I. A N. County Of Ireland, in the province of Ulster, bordering on the Atlantic ocean, Lough Foyle, and Lough Neagh, and on the counties of Antrim, Tyrone, and Donegal; area, 802 sq. m.; pop. in 1871, 173,932. In the centre and toward the south the surface is mountainous, and elsewhere mostly lowland, which is generally fertile. The principal rivers are the Foyle, Bann, and Roe. Agriculture, though improving, is not in a very advanced state. The principal manufacture is the weaving and bleaching of linen. The greater part of the county is held by lease under the corporation of London and its grantees.
II. The Capital, a city, parliamentary borough, and port, on the left bank of the Foyle, here crossed by a bridge 1,200 ft. long, 5 m. above Lough Foyle, and 123 m. N. N. W. of Dublin; pop. in 1871, 25,242. It is picturesquely built on an oval-shaped hill, the site of ancient Derry, surrounded by walls, beyond which however it has greatly extended. On the summit of the hill stands the cathedral of Derry, 114 ft. long and 66 ft. wide, with a spire 178 1/2 ft. high. Besides several other churches of various denominations, the city contains Foyle college, Magee college, a district lunatic asylum, and a union workhouse. The Roman Catholic and church of Ireland bishops reside here, but both sees retain the former name of Derry, and the latter diocese has been united with that of Raphoe. The Diamond or market place, a quadrangular area, is situated in the centre of the town, and contains the corporation hall; and from the middle of the sides of this four principal streets lead to the four original gates. A Doric column, surmounted by a statue of the Rev. George Walker, celebrated for his defence of the town in the siege of 1689, was erected in 1828 at a cost of £4,200. In 1873 the inward shipping amounted to 260,823 tons, and the customs duties to £107,188. - The ancient town of Derry, originally called Derry Calgach, took its rise from a monastery which St. Columba founded here in 546. It was repeatedly pillaged by the Danes and by the neighboring Irish chiefs, and was burned several times.
In 1198 the English under De Courcy captured it. It was garrisoned in 1566, during Tyrone's rebellion, and in 1568 the fort and nearly the whole town were destroyed by the explosion of a powder magazine. It was rebuilt in 1600, and eight years later Sir Cahir O'Dogherty captured it, slaughtered the garrison, and burned a large part of the town, because of its resistance to the authority of James I. The land on which it stood, as well as that of the whole county, was declared forfeit to the crown, and James made it over to the mayor, aldermen, and council of London. They constituted a body for its government, which still exists, called the "Irish Society," and parcelled out much of the county among the twelve city companies of London. The new city which they built on its ruins was called Londonderry. It became a stronghold of Protestantism, and in December, 1688, its gates were closed against James II., who laid siege to it on April 18, 1689. The siege was kept up for 105 days, when a man-of-war and two ships loaded with provisions ran past the batteries and the obstructions in the river, and relieved the starving inhabitants.
The greatest cruelty had been practised by the besiegers, and the utmost suffering endured by the besieged, who had eaten all their horses and dogs, and were on their last ration of tallow and salted hide when relieved. The garrison of 7,000 men had been reduced to 3,000; the loss of the besiegers was estimated at 8,000. Since this famous siege, the city has advanced steadily in growth and prosperity.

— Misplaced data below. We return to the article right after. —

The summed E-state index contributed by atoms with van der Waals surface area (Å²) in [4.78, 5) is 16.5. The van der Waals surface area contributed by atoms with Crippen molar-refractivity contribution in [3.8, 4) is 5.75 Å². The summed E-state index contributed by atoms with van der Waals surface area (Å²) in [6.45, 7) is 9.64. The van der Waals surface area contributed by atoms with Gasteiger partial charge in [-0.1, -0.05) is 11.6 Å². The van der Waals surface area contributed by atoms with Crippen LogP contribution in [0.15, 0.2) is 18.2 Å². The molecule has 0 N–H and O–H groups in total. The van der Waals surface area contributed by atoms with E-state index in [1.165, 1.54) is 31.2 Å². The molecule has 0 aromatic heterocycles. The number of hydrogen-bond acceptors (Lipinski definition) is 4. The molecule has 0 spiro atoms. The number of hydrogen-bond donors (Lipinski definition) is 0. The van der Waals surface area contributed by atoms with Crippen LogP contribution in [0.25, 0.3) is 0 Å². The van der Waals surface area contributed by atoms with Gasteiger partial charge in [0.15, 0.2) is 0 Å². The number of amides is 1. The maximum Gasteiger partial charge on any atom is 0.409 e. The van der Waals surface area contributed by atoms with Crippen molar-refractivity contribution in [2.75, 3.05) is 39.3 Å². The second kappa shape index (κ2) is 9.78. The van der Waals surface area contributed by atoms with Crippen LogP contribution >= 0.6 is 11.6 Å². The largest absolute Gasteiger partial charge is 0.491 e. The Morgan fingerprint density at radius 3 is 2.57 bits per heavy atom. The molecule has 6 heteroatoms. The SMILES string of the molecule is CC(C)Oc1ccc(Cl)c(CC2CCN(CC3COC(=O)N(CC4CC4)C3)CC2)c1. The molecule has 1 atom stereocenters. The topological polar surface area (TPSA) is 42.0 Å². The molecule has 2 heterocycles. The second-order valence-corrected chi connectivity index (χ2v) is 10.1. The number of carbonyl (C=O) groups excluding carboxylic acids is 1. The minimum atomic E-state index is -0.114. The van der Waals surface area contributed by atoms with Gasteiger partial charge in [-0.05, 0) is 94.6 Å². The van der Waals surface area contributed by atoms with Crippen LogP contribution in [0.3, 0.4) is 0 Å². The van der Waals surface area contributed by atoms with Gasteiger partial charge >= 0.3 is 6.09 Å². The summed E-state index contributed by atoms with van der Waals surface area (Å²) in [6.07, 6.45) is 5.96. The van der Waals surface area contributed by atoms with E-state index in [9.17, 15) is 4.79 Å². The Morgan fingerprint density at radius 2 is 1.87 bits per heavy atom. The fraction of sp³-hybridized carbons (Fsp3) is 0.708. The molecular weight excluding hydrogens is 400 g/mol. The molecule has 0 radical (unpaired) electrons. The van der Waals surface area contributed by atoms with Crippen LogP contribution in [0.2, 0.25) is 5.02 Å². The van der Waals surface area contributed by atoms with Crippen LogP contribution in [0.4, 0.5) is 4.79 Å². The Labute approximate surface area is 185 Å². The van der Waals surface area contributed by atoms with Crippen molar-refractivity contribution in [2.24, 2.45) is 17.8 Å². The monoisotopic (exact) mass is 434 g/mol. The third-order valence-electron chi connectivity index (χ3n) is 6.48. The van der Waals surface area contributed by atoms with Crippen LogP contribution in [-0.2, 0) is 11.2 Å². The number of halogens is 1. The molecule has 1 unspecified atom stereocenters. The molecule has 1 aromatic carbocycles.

II. Charles William Stewart Vane, third marquis of, a British soldier and diplomatist, half brother of the preceding, born in Dublin, May 18, 1778, died in London, March 6, 1854. He was made ensign of a foot regiment, and served in the Netherlands in 1794. Subsequently, while attached to the British mission at Vienna, he was severely wounded at the battle of Donauworth. He commanded a regiment of dragoons during the Irish rebellion of 1798, and also in the expedition to Egypt under Sir Ralph Abercrombie, in the course of which he was again dangerously wounded. In 1803 he became under-secretary of state for the war department, but resigned to take command of a hussar brigade under Sir John Moore in the Peninsula, and covered the retreat of the British army to Corunna (1809). He was adjutant general under Sir Arthur Wel-lesley until May, 1813, signalizing himself at Talavera and elsewhere, and receiving the thanks of the house of commons. In 1814 he was made a lieutenant general, was military commissioner of the armies of the allied sovereigns, and was appointed ambassador to Austria, having in the preceding year exercised similar functions at the court of Berlin. He was the representative of Londonderry in the house of commons from 1801 to 1814, when he was raised to the peerage as Lord Stewart, and sworn a member of the privy council.
In 1815 he was one of the British plenipotentiaries at the congress of Vienna. In 1822, on the death of his brother, he succeeded to the marquisate of Londonderry; and in 1823 he was created Earl Vane, having in 1819 contracted a second marriage with the only daughter of Sir Harry Vane Tempest, and assumed the name and arms of Vane. In right of his wife he became possessed of large estates in Durham, for the development of which he constructed the harbor of Seaham, a vast undertaking for private enterprise. He was raised to the rank of general in 1837, and became colonel of the life guards in 1843. In 1852 he received the garter vacated by the death of the duke of Wellington. He is the author of a "History of the Peninsular War" (4to, 1808-'13), and edited the correspondence of his brother, Lord Castlereagh, which was published in 1850.